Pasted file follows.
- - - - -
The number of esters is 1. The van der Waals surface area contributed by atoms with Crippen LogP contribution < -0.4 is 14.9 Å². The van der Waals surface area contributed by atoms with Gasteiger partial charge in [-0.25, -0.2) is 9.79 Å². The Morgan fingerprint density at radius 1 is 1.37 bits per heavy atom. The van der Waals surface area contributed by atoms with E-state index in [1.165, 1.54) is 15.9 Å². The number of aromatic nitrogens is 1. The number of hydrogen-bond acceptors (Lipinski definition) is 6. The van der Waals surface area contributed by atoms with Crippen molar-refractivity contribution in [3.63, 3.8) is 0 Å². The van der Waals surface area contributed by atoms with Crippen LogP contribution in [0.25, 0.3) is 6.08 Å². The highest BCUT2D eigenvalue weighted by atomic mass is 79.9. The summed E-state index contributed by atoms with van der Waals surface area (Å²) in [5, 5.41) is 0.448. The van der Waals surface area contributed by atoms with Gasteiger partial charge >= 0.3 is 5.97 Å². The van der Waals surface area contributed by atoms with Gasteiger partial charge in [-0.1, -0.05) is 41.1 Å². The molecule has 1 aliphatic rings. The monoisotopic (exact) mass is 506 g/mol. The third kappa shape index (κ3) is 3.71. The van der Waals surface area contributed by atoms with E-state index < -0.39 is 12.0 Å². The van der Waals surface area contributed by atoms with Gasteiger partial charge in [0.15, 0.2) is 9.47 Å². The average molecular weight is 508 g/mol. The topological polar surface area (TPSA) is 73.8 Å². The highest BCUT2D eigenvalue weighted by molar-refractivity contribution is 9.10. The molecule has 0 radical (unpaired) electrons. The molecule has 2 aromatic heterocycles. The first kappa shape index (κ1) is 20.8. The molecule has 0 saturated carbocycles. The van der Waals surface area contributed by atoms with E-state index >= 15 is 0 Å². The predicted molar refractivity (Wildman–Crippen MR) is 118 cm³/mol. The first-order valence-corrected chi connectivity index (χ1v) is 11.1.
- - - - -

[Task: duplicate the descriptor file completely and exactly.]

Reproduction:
The number of esters is 1. The van der Waals surface area contributed by atoms with Crippen LogP contribution < -0.4 is 14.9 Å². The van der Waals surface area contributed by atoms with Gasteiger partial charge in [-0.25, -0.2) is 9.79 Å². The Morgan fingerprint density at radius 1 is 1.37 bits per heavy atom. The van der Waals surface area contributed by atoms with E-state index in [1.165, 1.54) is 15.9 Å². The number of aromatic nitrogens is 1. The number of hydrogen-bond acceptors (Lipinski definition) is 6. The van der Waals surface area contributed by atoms with Crippen molar-refractivity contribution in [3.63, 3.8) is 0 Å². The van der Waals surface area contributed by atoms with Crippen LogP contribution in [0.25, 0.3) is 6.08 Å². The highest BCUT2D eigenvalue weighted by atomic mass is 79.9. The summed E-state index contributed by atoms with van der Waals surface area (Å²) in [5, 5.41) is 0.448. The van der Waals surface area contributed by atoms with Gasteiger partial charge >= 0.3 is 5.97 Å². The van der Waals surface area contributed by atoms with Gasteiger partial charge in [-0.1, -0.05) is 41.1 Å². The molecule has 1 aliphatic rings. The monoisotopic (exact) mass is 506 g/mol. The third kappa shape index (κ3) is 3.71. The van der Waals surface area contributed by atoms with E-state index < -0.39 is 12.0 Å². The van der Waals surface area contributed by atoms with Gasteiger partial charge in [0.15, 0.2) is 9.47 Å². The average molecular weight is 508 g/mol. The topological polar surface area (TPSA) is 73.8 Å². The highest BCUT2D eigenvalue weighted by molar-refractivity contribution is 9.10. The molecule has 0 radical (unpaired) electrons. The molecule has 2 aromatic heterocycles. The first kappa shape index (κ1) is 20.8. The molecule has 0 saturated carbocycles. The van der Waals surface area contributed by atoms with E-state index >= 15 is 0 Å². The predicted molar refractivity (Wildman–Crippen MR) is 118 cm³/mol. The first-order valence-corrected chi connectivity index (χ1v) is 11.1.